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McClain v. Colvin

United States District Court, E.D. Michigan, Southern Division

January 29, 2015

SILVIA McCLAIN, Plaintiff,
v.
CAROLYN W. COLVIN Commissioner of Social Security, Defendant.

MAGISTRATE JUDGE'S REPORT AND RECOMMENDATION[1]

PATRICIA T. MORRIS, Magistrate Judge.

I. RECOMMENDATION

In light of the entire record in this case, I suggest that substantial evidence supports the Commissioner's determination that Plaintiff is not disabled. Accordingly, IT IS RECOMMENDED that Plaintiff's Motion for Summary Judgment be DENIED and that Defendant's Motion for Summary Judgment be GRANTED.

II. REPORT

A. Introduction and Procedural History

Pursuant to 28 U.S.C. § 636(b)(1)(B), E.D. Mich. LR 72.1(b)(3), and by Notice of Reference, this case was referred to this magistrate judge for the purpose of reviewing the Commissioner's decision denying Plaintiff's claim for Supplemental Security Income ("SSI") under Title XVI, 42 U.S.C. § 1381 et seq. The matter is currently before the Court on cross-motions for summary judgment. (Docs. 10, 14.)

Plaintiff Silvia McClain first filed for benefits on August 26, 2003, alleging that she became disabled on August 1, 1999. (Tr. at 150.) The claim was denied initially. ( Id. ) Plaintiff asked for a hearing in front of an Administrative Law Judge ("ALJ"), who would consider the application de novo. ( Id. ) ALJ Peter N. Dowd convened the hearing on June 30, 2004. (Tr. at 150, 153.) In his decision dated September 1, 2006, the ALJ determined that she was not disabled. ( Id. )

On February 1, 2011, Plaintiff filed the present claim for SSI, claiming that she became unable to work on June 1, 2002. (Tr. at 218.) The Commissioner considered whether Plaintiff had discogenic and degenerative back disorders, as well as affective disorders, and denied the claim at the initial administrative stage. (Tr. at 171.) Plaintiff appeared before ALJ Kathleen H. Eiler on May 17, 2012, for de novo review of her claim. (Tr. at 129-46.) In her decision issued June 29, 2012, the ALJ noted that absent new and material evidence that Plaintiff's condition deteriorated, she was bound by the prior ALJ determination that Plaintiff could perform a full range of light work. (Tr. at 122, 124.) She found that new evidence justified a more restrictive assessment of Plaintiff's capacities. (Tr. at 115-22.) Nevertheless, even under these restrictions, the ALJ found Plaintiff was not disabled. (Tr. at 110, 124.)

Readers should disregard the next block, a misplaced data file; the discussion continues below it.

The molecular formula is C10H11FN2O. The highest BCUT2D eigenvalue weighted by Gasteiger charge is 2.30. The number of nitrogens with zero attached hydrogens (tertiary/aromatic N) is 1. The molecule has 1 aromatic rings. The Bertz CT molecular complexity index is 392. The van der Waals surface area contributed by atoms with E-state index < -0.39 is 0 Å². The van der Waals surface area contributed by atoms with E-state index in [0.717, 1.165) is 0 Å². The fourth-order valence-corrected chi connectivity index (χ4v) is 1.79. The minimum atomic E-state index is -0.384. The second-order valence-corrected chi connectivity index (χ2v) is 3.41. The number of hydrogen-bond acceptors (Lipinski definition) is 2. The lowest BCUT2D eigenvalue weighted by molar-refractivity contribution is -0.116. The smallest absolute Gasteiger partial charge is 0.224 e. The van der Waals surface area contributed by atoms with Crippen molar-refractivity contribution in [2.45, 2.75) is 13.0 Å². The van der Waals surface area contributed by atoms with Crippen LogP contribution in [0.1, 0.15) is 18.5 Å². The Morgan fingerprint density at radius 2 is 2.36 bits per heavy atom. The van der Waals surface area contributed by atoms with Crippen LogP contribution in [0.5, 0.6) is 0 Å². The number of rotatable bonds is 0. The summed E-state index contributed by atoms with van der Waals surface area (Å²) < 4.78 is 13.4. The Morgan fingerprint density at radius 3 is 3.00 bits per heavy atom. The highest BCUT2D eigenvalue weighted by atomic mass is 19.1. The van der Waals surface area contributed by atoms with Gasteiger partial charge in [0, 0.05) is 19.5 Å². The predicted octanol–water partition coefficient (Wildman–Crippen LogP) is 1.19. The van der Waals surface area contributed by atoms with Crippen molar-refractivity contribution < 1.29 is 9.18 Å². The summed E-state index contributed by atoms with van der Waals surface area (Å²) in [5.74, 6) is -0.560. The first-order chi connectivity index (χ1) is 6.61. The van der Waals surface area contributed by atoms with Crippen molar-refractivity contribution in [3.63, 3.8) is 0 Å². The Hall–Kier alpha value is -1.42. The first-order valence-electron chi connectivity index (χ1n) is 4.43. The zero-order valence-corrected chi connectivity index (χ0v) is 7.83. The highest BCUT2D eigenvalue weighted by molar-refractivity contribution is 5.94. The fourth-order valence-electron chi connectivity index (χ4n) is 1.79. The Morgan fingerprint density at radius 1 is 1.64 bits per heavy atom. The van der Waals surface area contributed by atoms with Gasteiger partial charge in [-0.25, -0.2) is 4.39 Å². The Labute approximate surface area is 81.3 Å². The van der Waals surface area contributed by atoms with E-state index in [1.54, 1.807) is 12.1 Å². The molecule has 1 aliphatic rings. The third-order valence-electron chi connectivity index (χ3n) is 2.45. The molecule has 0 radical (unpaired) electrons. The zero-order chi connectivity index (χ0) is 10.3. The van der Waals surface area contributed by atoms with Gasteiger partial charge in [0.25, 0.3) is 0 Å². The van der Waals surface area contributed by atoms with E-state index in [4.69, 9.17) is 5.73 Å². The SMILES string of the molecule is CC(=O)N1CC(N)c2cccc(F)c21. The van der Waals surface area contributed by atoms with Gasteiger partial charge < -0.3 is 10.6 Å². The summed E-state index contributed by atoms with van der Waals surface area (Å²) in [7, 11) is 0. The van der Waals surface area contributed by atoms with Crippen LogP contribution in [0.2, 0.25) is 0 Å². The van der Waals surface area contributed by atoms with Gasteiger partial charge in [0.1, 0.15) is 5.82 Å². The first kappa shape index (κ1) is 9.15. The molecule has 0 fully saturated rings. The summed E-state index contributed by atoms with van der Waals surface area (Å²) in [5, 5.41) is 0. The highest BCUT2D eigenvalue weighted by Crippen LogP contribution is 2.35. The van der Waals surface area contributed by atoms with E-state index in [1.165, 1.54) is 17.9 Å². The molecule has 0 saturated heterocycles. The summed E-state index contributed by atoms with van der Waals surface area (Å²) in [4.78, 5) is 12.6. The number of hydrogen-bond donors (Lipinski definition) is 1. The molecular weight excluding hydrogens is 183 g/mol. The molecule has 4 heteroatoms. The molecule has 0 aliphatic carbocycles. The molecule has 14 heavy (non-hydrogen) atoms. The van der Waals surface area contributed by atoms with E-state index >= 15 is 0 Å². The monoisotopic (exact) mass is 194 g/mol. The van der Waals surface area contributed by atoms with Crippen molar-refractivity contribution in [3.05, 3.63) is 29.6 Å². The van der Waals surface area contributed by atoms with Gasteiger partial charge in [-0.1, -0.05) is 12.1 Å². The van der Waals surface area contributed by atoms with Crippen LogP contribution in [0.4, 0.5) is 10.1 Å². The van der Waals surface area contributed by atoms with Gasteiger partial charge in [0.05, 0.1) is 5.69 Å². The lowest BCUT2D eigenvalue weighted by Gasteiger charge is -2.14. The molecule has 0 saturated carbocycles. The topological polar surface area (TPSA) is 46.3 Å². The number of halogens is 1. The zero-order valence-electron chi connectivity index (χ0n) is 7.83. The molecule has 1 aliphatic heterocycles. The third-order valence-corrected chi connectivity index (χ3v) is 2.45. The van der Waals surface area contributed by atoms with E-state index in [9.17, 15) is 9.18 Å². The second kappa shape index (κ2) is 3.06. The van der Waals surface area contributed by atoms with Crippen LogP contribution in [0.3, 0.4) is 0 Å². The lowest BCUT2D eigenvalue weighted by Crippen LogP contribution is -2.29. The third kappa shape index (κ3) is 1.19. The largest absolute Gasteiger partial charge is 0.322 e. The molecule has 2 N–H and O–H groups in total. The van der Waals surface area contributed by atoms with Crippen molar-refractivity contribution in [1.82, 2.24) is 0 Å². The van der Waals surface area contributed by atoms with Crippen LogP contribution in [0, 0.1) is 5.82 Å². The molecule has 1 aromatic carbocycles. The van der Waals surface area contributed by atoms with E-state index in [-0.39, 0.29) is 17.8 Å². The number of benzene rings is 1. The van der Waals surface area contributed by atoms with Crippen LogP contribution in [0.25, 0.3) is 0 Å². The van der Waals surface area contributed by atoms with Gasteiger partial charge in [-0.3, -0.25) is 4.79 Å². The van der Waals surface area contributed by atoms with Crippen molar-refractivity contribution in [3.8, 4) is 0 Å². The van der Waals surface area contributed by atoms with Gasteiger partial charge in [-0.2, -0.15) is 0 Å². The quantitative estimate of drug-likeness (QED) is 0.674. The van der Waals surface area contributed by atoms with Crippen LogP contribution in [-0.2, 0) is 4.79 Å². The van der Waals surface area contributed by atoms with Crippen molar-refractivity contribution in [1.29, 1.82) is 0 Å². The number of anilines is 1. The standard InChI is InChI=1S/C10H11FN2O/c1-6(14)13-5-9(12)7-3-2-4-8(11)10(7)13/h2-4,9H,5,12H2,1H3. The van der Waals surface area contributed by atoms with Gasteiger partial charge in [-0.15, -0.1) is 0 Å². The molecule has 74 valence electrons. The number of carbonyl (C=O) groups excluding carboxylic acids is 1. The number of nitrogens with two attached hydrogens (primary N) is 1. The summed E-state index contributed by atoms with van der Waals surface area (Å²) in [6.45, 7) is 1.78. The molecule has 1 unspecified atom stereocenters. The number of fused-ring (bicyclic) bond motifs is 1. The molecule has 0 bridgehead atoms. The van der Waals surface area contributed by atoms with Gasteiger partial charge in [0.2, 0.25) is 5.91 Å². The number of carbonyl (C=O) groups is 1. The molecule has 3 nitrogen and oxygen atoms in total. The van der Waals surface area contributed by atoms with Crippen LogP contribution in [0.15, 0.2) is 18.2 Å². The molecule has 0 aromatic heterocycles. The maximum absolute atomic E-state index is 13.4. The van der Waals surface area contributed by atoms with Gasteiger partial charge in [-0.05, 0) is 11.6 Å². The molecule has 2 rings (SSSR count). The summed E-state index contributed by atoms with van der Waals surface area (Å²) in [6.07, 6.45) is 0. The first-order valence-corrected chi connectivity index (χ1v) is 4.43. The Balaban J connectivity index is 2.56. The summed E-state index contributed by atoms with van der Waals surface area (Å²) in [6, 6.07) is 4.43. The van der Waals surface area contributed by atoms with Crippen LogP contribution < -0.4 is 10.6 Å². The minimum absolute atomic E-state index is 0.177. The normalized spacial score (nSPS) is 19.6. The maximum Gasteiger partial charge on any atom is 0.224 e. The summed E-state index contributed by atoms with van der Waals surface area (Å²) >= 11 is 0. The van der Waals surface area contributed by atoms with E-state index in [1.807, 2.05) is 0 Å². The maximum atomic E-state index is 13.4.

Two months later, Plaintiff requested a review of this decision. (Tr. at 105-06.) The ALJ's decision became the Commissioner's final decision, see Wilson v. Comm'r of Soc. Sec., 378 F.3d 541, 543-44 (6th Cir. 2004), on August 20, 2013, when the Appeals Council denied Plaintiff's request for review. (Tr. at 1-4.) On October 21, 2013, Plaintiff filed the instant suit seeking judicial review of the Commissioner's unfavorable decision. (Pl.'s Compl., Doc. 1.)

B. Standard of Review

The Social Security system has a two-tiered structure in which the administrative agency handles claims and the judiciary merely reviews the factual determinations to ensure they are supported by substantial evidence. 42 U.S.C. § 405(g); Richardson v. Perales, 402 U.S. 389, 390 (1971). The administrative process provides multiple opportunities for reviewing the state agency's initial determination. The Plaintiff can first appeal the decision to the Social Security Agency, then to an ALJ, and finally to the Appeals Council. Bowen v. Yuckert, 482 U.S. 137, 142 (1987). Once this administrative process is complete, an unsuccessful claimant may file an action in federal district court. Sullivan v. Zebley, 493 U.S. 521, 524-28 (1990), superseded by statute on other grounds, Personal Responsibility and Work Opportunity Reconciliation Act of 1996, Pub. L. No. 104-193, 110 Stat. 2105; Mullen v. Bowen, 800 F.2d 535, 537 (6th Cir. 1986) (en banc).

This Court has original jurisdiction under 42 U.S.C. § 405(g) to review the Commissioner's final administrative decision. The statute limits the scope of judicial review, requiring the Court to "affirm the Commissioner's conclusions absent a determination that the Commissioner has failed to apply the correct legal standards or has made findings of fact unsupported by substantial evidence in the record.'" Longworth v. Comm'r of Soc. Sec., 402 F.3d 591, 595 (6th Cir. 2005) (quoting Warner v. Comm'r of Soc. Sec., 375 F.3d 387, 390 (6th Cir. 2004)). See also Walters v. Comm'r of Soc. Sec., 127 F.3d 525, 528 (6th Cir. 1997). The court's review of the decision for substantial evidence does not permit it to "try the case de novo, resolve conflicts in evidence, or decide questions of credibility.'" Ulman v. Comm'r of Soc. Sec., 693 F.3d 709, 713 (6th Cir. 2012) (quoting Bass v. McMahon, 499 F.3d 506, 509 (6th Cir. 2007)). See also Garner v. Heckler, 745 F.2d 383, 387 (6th Cir. 1984).